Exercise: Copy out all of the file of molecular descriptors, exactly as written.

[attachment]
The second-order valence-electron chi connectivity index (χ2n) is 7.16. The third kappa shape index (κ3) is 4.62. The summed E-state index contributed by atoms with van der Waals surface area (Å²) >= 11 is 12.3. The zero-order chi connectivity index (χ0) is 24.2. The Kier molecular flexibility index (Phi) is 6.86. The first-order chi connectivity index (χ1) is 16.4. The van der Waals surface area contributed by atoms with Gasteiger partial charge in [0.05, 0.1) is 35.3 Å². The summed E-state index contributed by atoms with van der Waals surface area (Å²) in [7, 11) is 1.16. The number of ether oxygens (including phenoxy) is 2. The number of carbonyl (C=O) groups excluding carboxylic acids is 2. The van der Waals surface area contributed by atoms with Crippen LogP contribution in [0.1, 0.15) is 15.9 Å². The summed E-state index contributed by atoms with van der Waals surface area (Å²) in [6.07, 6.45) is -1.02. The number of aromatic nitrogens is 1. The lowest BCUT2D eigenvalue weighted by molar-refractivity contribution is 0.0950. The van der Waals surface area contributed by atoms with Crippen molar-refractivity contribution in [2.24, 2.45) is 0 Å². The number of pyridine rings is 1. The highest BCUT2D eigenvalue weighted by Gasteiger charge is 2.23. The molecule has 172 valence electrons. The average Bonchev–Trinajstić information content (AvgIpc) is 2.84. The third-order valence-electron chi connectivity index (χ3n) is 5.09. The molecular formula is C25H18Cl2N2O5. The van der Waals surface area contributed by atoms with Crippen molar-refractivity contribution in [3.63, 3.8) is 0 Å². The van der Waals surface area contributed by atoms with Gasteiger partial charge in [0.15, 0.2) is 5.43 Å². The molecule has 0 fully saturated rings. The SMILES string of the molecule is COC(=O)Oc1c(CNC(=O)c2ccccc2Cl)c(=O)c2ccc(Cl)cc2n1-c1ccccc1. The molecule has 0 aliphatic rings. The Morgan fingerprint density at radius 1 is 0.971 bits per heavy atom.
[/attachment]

The second-order valence-electron chi connectivity index (χ2n) is 7.16. The third kappa shape index (κ3) is 4.62. The summed E-state index contributed by atoms with van der Waals surface area (Å²) >= 11 is 12.3. The zero-order chi connectivity index (χ0) is 24.2. The Kier molecular flexibility index (Phi) is 6.86. The first-order chi connectivity index (χ1) is 16.4. The van der Waals surface area contributed by atoms with Gasteiger partial charge in [0.05, 0.1) is 35.3 Å². The summed E-state index contributed by atoms with van der Waals surface area (Å²) in [7, 11) is 1.16. The number of ether oxygens (including phenoxy) is 2. The number of carbonyl (C=O) groups excluding carboxylic acids is 2. The van der Waals surface area contributed by atoms with Crippen LogP contribution in [0.1, 0.15) is 15.9 Å². The summed E-state index contributed by atoms with van der Waals surface area (Å²) in [6.07, 6.45) is -1.02. The number of aromatic nitrogens is 1. The lowest BCUT2D eigenvalue weighted by molar-refractivity contribution is 0.0950. The van der Waals surface area contributed by atoms with Crippen molar-refractivity contribution in [2.24, 2.45) is 0 Å². The number of pyridine rings is 1. The highest BCUT2D eigenvalue weighted by Gasteiger charge is 2.23. The molecule has 172 valence electrons. The average Bonchev–Trinajstić information content (AvgIpc) is 2.84. The third-order valence-electron chi connectivity index (χ3n) is 5.09. The molecular formula is C25H18Cl2N2O5. The van der Waals surface area contributed by atoms with Crippen molar-refractivity contribution in [3.63, 3.8) is 0 Å². The van der Waals surface area contributed by atoms with Gasteiger partial charge in [0.15, 0.2) is 5.43 Å². The molecule has 0 fully saturated rings. The SMILES string of the molecule is COC(=O)Oc1c(CNC(=O)c2ccccc2Cl)c(=O)c2ccc(Cl)cc2n1-c1ccccc1. The molecule has 0 aliphatic rings. The Morgan fingerprint density at radius 1 is 0.971 bits per heavy atom.